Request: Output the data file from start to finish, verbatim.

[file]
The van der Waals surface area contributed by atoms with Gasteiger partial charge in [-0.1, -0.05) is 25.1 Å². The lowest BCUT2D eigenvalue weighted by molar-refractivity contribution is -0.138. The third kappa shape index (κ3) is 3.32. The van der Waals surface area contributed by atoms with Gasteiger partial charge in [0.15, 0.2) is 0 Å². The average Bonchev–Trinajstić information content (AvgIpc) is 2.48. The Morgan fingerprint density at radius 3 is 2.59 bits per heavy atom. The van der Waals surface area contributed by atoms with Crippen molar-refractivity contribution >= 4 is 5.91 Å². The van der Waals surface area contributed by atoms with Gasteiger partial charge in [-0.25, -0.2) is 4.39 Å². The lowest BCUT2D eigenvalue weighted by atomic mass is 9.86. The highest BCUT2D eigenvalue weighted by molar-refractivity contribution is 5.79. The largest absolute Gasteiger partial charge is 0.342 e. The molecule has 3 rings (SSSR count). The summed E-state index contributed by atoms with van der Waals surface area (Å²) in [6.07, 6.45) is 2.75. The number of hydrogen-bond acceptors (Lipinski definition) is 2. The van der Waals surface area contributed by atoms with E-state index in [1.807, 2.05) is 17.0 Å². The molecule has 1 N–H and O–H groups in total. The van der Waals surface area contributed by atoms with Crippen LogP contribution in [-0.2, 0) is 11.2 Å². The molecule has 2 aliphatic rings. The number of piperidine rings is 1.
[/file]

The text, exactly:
The van der Waals surface area contributed by atoms with Gasteiger partial charge in [-0.1, -0.05) is 25.1 Å². The lowest BCUT2D eigenvalue weighted by molar-refractivity contribution is -0.138. The third kappa shape index (κ3) is 3.32. The van der Waals surface area contributed by atoms with Gasteiger partial charge in [0.15, 0.2) is 0 Å². The average Bonchev–Trinajstić information content (AvgIpc) is 2.48. The Morgan fingerprint density at radius 3 is 2.59 bits per heavy atom. The van der Waals surface area contributed by atoms with Crippen molar-refractivity contribution >= 4 is 5.91 Å². The van der Waals surface area contributed by atoms with Gasteiger partial charge in [-0.25, -0.2) is 4.39 Å². The lowest BCUT2D eigenvalue weighted by atomic mass is 9.86. The highest BCUT2D eigenvalue weighted by molar-refractivity contribution is 5.79. The largest absolute Gasteiger partial charge is 0.342 e. The molecule has 3 rings (SSSR count). The summed E-state index contributed by atoms with van der Waals surface area (Å²) in [6.07, 6.45) is 2.75. The number of hydrogen-bond acceptors (Lipinski definition) is 2. The van der Waals surface area contributed by atoms with E-state index in [1.807, 2.05) is 17.0 Å². The molecule has 1 N–H and O–H groups in total. The van der Waals surface area contributed by atoms with Crippen LogP contribution in [-0.2, 0) is 11.2 Å². The molecule has 2 aliphatic rings. The number of piperidine rings is 1.